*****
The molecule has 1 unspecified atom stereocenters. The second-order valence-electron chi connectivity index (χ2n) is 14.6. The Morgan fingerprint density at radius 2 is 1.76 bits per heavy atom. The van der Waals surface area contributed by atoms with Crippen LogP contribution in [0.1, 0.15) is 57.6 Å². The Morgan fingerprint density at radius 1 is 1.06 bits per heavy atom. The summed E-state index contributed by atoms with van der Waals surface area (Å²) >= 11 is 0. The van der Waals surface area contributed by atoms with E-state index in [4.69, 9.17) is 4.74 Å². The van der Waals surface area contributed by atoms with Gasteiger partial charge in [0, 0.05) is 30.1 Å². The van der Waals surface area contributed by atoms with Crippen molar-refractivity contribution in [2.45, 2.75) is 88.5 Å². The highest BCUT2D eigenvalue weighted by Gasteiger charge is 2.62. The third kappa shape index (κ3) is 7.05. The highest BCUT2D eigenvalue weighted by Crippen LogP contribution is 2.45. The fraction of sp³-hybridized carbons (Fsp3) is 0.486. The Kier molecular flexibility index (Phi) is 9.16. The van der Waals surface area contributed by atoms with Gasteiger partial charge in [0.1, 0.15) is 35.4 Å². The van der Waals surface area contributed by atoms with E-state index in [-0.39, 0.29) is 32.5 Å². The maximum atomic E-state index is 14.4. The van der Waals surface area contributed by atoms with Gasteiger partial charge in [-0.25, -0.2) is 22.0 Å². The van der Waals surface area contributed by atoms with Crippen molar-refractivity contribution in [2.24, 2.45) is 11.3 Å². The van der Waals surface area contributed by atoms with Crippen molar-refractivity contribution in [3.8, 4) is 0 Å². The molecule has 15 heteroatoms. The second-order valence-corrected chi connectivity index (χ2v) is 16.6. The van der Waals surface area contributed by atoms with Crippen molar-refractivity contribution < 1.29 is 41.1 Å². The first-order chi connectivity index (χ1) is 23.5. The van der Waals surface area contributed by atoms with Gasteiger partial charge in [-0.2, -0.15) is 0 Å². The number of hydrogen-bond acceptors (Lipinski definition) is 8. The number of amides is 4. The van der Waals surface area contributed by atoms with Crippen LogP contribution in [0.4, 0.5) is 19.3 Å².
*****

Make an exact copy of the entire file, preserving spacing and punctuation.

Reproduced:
The molecule has 1 unspecified atom stereocenters. The second-order valence-electron chi connectivity index (χ2n) is 14.6. The Morgan fingerprint density at radius 2 is 1.76 bits per heavy atom. The van der Waals surface area contributed by atoms with Crippen LogP contribution in [0.1, 0.15) is 57.6 Å². The Morgan fingerprint density at radius 1 is 1.06 bits per heavy atom. The summed E-state index contributed by atoms with van der Waals surface area (Å²) >= 11 is 0. The van der Waals surface area contributed by atoms with E-state index in [4.69, 9.17) is 4.74 Å². The van der Waals surface area contributed by atoms with Gasteiger partial charge in [0, 0.05) is 30.1 Å². The van der Waals surface area contributed by atoms with Crippen molar-refractivity contribution in [2.45, 2.75) is 88.5 Å². The highest BCUT2D eigenvalue weighted by Gasteiger charge is 2.62. The third kappa shape index (κ3) is 7.05. The highest BCUT2D eigenvalue weighted by Crippen LogP contribution is 2.45. The fraction of sp³-hybridized carbons (Fsp3) is 0.486. The Kier molecular flexibility index (Phi) is 9.16. The van der Waals surface area contributed by atoms with Gasteiger partial charge in [0.1, 0.15) is 35.4 Å². The van der Waals surface area contributed by atoms with E-state index in [-0.39, 0.29) is 32.5 Å². The maximum atomic E-state index is 14.4. The van der Waals surface area contributed by atoms with Gasteiger partial charge in [-0.25, -0.2) is 22.0 Å². The van der Waals surface area contributed by atoms with Crippen molar-refractivity contribution in [2.24, 2.45) is 11.3 Å². The van der Waals surface area contributed by atoms with Crippen molar-refractivity contribution in [3.8, 4) is 0 Å². The molecule has 15 heteroatoms. The second-order valence-corrected chi connectivity index (χ2v) is 16.6. The van der Waals surface area contributed by atoms with Crippen molar-refractivity contribution < 1.29 is 41.1 Å². The first-order chi connectivity index (χ1) is 23.5. The van der Waals surface area contributed by atoms with Gasteiger partial charge in [-0.2, -0.15) is 0 Å². The number of hydrogen-bond acceptors (Lipinski definition) is 8. The number of amides is 4. The van der Waals surface area contributed by atoms with Crippen LogP contribution in [0.4, 0.5) is 19.3 Å².